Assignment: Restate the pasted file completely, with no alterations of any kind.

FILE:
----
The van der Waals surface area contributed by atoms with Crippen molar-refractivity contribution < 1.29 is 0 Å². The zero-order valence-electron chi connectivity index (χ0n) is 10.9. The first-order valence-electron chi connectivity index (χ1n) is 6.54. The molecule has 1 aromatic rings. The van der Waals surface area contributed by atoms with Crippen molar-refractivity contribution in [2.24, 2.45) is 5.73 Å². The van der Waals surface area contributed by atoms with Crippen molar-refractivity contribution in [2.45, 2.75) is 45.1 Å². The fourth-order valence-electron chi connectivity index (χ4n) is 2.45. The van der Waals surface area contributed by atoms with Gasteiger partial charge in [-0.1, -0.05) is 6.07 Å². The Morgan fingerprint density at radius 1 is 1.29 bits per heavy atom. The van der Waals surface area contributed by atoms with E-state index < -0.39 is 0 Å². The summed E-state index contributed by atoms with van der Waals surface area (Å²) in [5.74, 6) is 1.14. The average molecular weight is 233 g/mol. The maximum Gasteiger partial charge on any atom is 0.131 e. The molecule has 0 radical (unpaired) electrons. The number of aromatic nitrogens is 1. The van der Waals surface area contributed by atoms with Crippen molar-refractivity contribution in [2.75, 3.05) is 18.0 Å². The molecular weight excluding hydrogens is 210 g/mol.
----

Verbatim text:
The van der Waals surface area contributed by atoms with Crippen molar-refractivity contribution < 1.29 is 0 Å². The zero-order valence-electron chi connectivity index (χ0n) is 10.9. The first-order valence-electron chi connectivity index (χ1n) is 6.54. The molecule has 1 aromatic rings. The van der Waals surface area contributed by atoms with Crippen molar-refractivity contribution in [2.24, 2.45) is 5.73 Å². The van der Waals surface area contributed by atoms with Crippen molar-refractivity contribution in [2.45, 2.75) is 45.1 Å². The fourth-order valence-electron chi connectivity index (χ4n) is 2.45. The van der Waals surface area contributed by atoms with Gasteiger partial charge in [-0.1, -0.05) is 6.07 Å². The Morgan fingerprint density at radius 1 is 1.29 bits per heavy atom. The van der Waals surface area contributed by atoms with E-state index < -0.39 is 0 Å². The summed E-state index contributed by atoms with van der Waals surface area (Å²) in [5.74, 6) is 1.14. The average molecular weight is 233 g/mol. The maximum Gasteiger partial charge on any atom is 0.131 e. The molecule has 0 radical (unpaired) electrons. The number of aromatic nitrogens is 1. The van der Waals surface area contributed by atoms with Crippen molar-refractivity contribution in [2.75, 3.05) is 18.0 Å². The molecular weight excluding hydrogens is 210 g/mol.